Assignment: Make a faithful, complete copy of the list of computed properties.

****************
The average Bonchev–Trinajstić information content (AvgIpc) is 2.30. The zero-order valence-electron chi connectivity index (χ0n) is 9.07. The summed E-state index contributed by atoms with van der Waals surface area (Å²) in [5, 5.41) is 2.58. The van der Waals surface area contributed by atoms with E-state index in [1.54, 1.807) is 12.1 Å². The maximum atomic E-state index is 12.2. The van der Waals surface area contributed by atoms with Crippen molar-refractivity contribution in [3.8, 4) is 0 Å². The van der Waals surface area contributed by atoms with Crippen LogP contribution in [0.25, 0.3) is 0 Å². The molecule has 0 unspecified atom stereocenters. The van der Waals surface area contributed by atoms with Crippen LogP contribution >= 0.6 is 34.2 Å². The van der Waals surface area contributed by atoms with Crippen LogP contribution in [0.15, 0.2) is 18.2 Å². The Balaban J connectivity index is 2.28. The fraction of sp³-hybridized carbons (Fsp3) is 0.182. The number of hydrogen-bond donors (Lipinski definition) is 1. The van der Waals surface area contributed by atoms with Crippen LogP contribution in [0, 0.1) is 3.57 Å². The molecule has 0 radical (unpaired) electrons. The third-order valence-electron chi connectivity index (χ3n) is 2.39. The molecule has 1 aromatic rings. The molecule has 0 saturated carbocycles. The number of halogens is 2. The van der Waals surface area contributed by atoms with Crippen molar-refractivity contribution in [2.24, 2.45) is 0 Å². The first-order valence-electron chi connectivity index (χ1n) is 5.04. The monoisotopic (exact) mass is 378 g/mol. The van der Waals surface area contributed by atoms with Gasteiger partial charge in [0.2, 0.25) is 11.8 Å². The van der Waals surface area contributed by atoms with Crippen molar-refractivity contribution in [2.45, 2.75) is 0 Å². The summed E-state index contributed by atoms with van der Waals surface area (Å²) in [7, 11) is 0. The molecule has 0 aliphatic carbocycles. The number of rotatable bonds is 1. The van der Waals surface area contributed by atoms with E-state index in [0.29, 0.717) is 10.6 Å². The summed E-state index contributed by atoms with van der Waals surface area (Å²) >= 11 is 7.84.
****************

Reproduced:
The average Bonchev–Trinajstić information content (AvgIpc) is 2.30. The zero-order valence-electron chi connectivity index (χ0n) is 9.07. The summed E-state index contributed by atoms with van der Waals surface area (Å²) in [5, 5.41) is 2.58. The van der Waals surface area contributed by atoms with E-state index in [1.54, 1.807) is 12.1 Å². The maximum atomic E-state index is 12.2. The van der Waals surface area contributed by atoms with Crippen molar-refractivity contribution in [3.8, 4) is 0 Å². The van der Waals surface area contributed by atoms with Crippen LogP contribution in [0.25, 0.3) is 0 Å². The molecule has 0 unspecified atom stereocenters. The van der Waals surface area contributed by atoms with Crippen LogP contribution >= 0.6 is 34.2 Å². The van der Waals surface area contributed by atoms with Crippen LogP contribution in [0.15, 0.2) is 18.2 Å². The Balaban J connectivity index is 2.28. The fraction of sp³-hybridized carbons (Fsp3) is 0.182. The number of hydrogen-bond donors (Lipinski definition) is 1. The van der Waals surface area contributed by atoms with Crippen LogP contribution in [0, 0.1) is 3.57 Å². The molecule has 0 radical (unpaired) electrons. The third-order valence-electron chi connectivity index (χ3n) is 2.39. The molecule has 1 aromatic rings. The molecule has 0 saturated carbocycles. The number of halogens is 2. The van der Waals surface area contributed by atoms with Crippen molar-refractivity contribution in [2.24, 2.45) is 0 Å². The first-order valence-electron chi connectivity index (χ1n) is 5.04. The monoisotopic (exact) mass is 378 g/mol. The van der Waals surface area contributed by atoms with Gasteiger partial charge in [0.2, 0.25) is 11.8 Å². The van der Waals surface area contributed by atoms with Crippen molar-refractivity contribution in [2.45, 2.75) is 0 Å². The summed E-state index contributed by atoms with van der Waals surface area (Å²) in [7, 11) is 0. The molecule has 0 aliphatic carbocycles. The number of rotatable bonds is 1. The van der Waals surface area contributed by atoms with E-state index in [0.29, 0.717) is 10.6 Å². The summed E-state index contributed by atoms with van der Waals surface area (Å²) >= 11 is 7.84.